Whatever the name, Busch's performance left Gordon still in search of his first win since 2007. But the four-time Sprint Cup champion remained on top of the standings after another strong run.
"We're getting close," Gordon said after his second runner-up finish of the season. "We're going to keep knocking on the door until we get to Victory Lane."
With four laps to go, Robby Gordon shredded a tire to bring out the final caution flag of the race. Carl Edwards gambled as all the leaders ducked into the pits, changing only two tires so he got back on the track first.
Busch and Jeff Gordon both went with four new tires, coming out second and third behind Edwards. But the leader had no chance of holding off Busch on the two-lap finish, watching him blow by on the backstretch and cruise to his 19th career victory. Gordon also got by Edwards, who settled for third.
"That was the hand we were dealt," Edwards said. "I just wish we had four tires. Kurt did a good job. He was the fastest car all day."
Mark Martin was the fastest in qualifying, becoming the second-oldest driver in Cup history to start from the pole. But it was another rough day for the 50-year-old after blowing engines the two previous weeks. He apparently cut a tire, smashed the wall and finished 31st, 14 laps down.
Martin returned to full-time racing this season with Hendrick Motorsports in hopes of contending for his first Cup championship. But he's off to a terrible start with one of NASCAR's strongest teams, leaving Atlanta 34th in the standings.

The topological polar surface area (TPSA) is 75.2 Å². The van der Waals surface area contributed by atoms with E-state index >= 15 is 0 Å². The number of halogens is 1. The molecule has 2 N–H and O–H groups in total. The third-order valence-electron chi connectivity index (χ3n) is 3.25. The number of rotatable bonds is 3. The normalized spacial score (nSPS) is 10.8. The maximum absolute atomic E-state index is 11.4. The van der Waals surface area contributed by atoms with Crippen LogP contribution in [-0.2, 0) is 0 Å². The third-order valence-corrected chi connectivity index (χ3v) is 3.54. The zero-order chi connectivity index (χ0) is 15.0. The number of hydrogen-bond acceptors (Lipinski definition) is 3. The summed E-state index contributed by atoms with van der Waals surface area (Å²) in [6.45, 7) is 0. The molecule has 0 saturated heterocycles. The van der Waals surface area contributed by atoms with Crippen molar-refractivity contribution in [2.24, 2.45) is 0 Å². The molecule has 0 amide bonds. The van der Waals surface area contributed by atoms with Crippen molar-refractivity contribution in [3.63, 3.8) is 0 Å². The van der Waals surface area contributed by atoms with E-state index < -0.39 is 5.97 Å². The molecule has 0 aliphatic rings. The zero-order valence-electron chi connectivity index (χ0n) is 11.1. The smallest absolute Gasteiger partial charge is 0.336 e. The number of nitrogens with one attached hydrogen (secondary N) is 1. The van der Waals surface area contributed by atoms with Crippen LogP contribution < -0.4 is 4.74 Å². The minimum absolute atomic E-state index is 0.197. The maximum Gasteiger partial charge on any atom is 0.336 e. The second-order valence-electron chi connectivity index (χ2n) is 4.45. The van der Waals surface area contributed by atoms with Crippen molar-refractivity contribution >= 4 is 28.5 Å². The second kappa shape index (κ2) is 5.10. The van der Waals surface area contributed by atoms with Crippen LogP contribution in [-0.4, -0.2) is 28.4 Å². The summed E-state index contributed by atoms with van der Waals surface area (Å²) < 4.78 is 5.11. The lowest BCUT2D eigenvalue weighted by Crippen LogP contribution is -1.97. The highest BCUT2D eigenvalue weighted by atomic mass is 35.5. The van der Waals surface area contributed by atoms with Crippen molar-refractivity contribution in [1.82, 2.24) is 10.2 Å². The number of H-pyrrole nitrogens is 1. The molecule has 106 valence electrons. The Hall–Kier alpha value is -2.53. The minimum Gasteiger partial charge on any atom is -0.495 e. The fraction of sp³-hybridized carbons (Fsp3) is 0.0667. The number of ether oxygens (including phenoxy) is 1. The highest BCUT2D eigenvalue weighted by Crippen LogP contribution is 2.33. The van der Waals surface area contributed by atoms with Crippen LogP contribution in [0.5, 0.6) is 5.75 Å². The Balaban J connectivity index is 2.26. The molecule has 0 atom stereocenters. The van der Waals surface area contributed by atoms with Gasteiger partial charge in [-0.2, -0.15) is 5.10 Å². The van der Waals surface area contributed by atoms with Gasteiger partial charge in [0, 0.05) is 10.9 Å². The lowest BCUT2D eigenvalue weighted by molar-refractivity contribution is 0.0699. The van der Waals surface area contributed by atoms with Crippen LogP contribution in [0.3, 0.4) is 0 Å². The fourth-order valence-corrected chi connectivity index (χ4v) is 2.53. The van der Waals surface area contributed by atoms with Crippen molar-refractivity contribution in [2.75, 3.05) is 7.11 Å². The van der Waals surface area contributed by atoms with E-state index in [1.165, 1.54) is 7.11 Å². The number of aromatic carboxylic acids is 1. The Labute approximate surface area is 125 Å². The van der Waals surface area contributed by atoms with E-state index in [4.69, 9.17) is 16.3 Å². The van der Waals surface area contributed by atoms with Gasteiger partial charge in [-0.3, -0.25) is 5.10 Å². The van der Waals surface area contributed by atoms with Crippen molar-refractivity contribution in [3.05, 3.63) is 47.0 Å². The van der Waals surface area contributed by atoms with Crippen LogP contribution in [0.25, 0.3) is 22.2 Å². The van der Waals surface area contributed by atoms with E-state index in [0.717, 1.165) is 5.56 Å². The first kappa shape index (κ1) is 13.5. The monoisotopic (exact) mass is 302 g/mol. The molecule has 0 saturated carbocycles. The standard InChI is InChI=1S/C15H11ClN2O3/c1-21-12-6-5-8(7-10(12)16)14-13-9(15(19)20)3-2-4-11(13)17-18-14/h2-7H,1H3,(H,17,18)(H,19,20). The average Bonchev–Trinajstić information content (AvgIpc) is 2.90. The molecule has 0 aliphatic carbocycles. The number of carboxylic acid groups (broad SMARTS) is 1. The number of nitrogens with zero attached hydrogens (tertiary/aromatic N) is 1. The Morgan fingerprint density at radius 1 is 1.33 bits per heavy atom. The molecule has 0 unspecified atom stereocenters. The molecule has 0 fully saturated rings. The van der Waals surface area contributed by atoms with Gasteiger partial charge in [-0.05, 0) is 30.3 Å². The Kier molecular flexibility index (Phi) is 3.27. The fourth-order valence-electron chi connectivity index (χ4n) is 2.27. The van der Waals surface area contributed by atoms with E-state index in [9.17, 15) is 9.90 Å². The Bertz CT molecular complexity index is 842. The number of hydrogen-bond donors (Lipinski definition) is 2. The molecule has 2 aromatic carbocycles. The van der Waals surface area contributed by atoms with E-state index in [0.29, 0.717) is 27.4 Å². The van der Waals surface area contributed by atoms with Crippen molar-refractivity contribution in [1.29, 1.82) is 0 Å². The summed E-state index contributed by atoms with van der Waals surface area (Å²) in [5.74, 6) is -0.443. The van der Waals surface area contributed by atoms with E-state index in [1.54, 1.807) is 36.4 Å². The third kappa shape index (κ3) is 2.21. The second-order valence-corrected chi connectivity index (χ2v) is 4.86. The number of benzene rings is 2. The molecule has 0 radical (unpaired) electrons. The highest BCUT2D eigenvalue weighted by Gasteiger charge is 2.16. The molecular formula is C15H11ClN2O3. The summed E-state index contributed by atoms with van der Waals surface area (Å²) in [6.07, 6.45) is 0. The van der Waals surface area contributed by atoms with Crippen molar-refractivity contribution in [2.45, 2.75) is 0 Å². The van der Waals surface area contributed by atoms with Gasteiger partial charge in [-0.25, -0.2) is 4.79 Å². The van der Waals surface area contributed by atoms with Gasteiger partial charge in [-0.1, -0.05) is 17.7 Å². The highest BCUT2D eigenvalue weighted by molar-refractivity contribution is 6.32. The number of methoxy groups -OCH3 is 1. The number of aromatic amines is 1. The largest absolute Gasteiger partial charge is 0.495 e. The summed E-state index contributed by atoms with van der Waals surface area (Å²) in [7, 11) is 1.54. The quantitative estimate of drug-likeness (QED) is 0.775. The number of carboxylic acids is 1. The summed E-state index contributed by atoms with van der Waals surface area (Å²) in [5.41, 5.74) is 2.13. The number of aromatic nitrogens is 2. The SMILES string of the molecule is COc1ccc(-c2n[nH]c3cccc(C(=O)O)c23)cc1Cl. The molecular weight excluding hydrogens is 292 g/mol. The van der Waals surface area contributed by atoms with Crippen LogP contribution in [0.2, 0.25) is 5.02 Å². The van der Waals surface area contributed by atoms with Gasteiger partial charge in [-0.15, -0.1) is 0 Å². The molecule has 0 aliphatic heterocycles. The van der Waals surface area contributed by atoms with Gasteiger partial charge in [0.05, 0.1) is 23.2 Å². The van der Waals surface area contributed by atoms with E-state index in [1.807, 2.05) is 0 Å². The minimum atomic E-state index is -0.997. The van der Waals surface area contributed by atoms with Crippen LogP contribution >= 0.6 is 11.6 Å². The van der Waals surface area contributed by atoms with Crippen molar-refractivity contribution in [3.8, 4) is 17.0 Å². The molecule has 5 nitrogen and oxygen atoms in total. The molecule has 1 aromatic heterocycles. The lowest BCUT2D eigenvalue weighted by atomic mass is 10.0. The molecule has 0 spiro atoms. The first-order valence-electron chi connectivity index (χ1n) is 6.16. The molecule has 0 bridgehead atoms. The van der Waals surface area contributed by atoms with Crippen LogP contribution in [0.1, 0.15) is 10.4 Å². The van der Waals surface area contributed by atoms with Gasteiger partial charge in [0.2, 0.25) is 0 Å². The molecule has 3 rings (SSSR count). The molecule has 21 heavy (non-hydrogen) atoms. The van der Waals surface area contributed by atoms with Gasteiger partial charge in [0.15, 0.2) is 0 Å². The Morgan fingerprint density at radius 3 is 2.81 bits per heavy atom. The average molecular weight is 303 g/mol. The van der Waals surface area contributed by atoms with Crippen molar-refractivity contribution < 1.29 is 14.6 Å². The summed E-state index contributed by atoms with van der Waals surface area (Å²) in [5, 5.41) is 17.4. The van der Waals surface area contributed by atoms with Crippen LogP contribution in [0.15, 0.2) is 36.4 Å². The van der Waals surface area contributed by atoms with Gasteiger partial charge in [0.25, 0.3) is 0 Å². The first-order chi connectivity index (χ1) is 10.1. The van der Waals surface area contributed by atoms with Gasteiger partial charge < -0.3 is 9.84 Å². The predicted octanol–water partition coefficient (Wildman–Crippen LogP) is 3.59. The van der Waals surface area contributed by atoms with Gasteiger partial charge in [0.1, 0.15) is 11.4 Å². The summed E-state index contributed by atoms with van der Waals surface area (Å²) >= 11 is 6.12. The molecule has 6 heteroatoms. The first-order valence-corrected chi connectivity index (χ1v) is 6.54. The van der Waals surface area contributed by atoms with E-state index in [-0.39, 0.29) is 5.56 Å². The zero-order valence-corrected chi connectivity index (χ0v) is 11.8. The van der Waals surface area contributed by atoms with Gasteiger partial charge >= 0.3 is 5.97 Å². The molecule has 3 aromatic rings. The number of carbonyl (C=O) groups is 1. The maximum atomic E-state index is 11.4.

There were huge sections of empty seats along the front stretch of the track south of Atlanta, which was no more than two-thirds filled on a warm, sunny day. Clearly, the economy is taking its toll on NASCAR's fan base.
"I'm kind of baffled by it," Gordon said.
The lack of grip in the tires led to a yawner of a race for the most part. The drivers looked as though they were more concerned with avoiding crashes than dueling each other, the 43-car field quickly spreading out all over the high-banked track. At one point, there were only nine cars on the lead lap and just 12 were there at the end.
"It reminds me of Darlington," Busch said, referring to the track that's been dubbed "too tough to tame."
"This place just chews you up and spits you out."
Until the final shootout, the most dramatic moment came on the 67th lap when a tire rolled away from Marcus Ambrose's pit box, and gas man Jimmy Watts took off after it. He ran halfway onto the grass in the quad-oval to retrieve it, a dangerous move that prompted NASCAR officials to throw a yellow flag and toss Watts out of the pits for the rest of the race.
Starting on the outside of the front row, Busch quickly raced to the front and stayed there most of the race, stretching his lead to more than 10 seconds during his most dominating run.
Busch, who found his best line along the top of the track, twice scraped the outside wall, but even that didn't slow his car, just left it in need of a paint job.
He can afford one now.
(This version CORRECTS Optional; SUBS 11thh graf to DELETE incorrect reference to series-high wins.)